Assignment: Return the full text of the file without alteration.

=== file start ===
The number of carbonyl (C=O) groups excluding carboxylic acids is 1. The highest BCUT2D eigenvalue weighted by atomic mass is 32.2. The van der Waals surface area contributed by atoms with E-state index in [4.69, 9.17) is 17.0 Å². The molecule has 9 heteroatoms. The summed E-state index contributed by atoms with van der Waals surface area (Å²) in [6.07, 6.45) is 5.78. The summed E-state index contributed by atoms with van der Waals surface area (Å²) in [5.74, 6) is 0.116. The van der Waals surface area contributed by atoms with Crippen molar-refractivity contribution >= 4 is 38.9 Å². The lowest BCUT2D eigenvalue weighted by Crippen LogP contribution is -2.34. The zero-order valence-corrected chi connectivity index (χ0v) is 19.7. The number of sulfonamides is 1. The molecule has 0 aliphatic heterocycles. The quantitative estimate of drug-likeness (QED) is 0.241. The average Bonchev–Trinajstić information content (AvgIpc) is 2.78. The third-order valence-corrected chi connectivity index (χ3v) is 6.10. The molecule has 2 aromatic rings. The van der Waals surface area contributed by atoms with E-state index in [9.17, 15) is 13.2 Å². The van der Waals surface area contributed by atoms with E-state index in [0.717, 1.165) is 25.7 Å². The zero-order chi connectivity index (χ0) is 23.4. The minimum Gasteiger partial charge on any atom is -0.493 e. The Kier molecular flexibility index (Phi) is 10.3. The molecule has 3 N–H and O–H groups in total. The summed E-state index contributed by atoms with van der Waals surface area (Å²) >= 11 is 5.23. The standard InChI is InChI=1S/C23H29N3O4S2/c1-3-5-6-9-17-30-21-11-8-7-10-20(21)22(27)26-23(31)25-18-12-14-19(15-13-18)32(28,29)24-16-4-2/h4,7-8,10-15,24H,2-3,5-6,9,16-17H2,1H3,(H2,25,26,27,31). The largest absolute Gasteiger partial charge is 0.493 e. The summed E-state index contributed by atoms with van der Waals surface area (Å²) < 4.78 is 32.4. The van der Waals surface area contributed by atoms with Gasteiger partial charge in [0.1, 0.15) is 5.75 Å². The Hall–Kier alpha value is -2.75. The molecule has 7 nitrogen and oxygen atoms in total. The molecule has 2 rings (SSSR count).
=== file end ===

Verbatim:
The number of carbonyl (C=O) groups excluding carboxylic acids is 1. The highest BCUT2D eigenvalue weighted by atomic mass is 32.2. The van der Waals surface area contributed by atoms with E-state index in [4.69, 9.17) is 17.0 Å². The molecule has 9 heteroatoms. The summed E-state index contributed by atoms with van der Waals surface area (Å²) in [6.07, 6.45) is 5.78. The summed E-state index contributed by atoms with van der Waals surface area (Å²) in [5.74, 6) is 0.116. The van der Waals surface area contributed by atoms with Crippen molar-refractivity contribution >= 4 is 38.9 Å². The lowest BCUT2D eigenvalue weighted by Crippen LogP contribution is -2.34. The zero-order valence-corrected chi connectivity index (χ0v) is 19.7. The number of sulfonamides is 1. The molecule has 0 aliphatic heterocycles. The quantitative estimate of drug-likeness (QED) is 0.241. The average Bonchev–Trinajstić information content (AvgIpc) is 2.78. The third-order valence-corrected chi connectivity index (χ3v) is 6.10. The molecule has 2 aromatic rings. The van der Waals surface area contributed by atoms with E-state index in [9.17, 15) is 13.2 Å². The van der Waals surface area contributed by atoms with E-state index in [0.717, 1.165) is 25.7 Å². The zero-order chi connectivity index (χ0) is 23.4. The minimum Gasteiger partial charge on any atom is -0.493 e. The Kier molecular flexibility index (Phi) is 10.3. The molecule has 3 N–H and O–H groups in total. The summed E-state index contributed by atoms with van der Waals surface area (Å²) >= 11 is 5.23. The standard InChI is InChI=1S/C23H29N3O4S2/c1-3-5-6-9-17-30-21-11-8-7-10-20(21)22(27)26-23(31)25-18-12-14-19(15-13-18)32(28,29)24-16-4-2/h4,7-8,10-15,24H,2-3,5-6,9,16-17H2,1H3,(H2,25,26,27,31). The largest absolute Gasteiger partial charge is 0.493 e. The summed E-state index contributed by atoms with van der Waals surface area (Å²) < 4.78 is 32.4. The van der Waals surface area contributed by atoms with Gasteiger partial charge in [0.1, 0.15) is 5.75 Å². The Hall–Kier alpha value is -2.75. The molecule has 7 nitrogen and oxygen atoms in total. The molecule has 2 rings (SSSR count).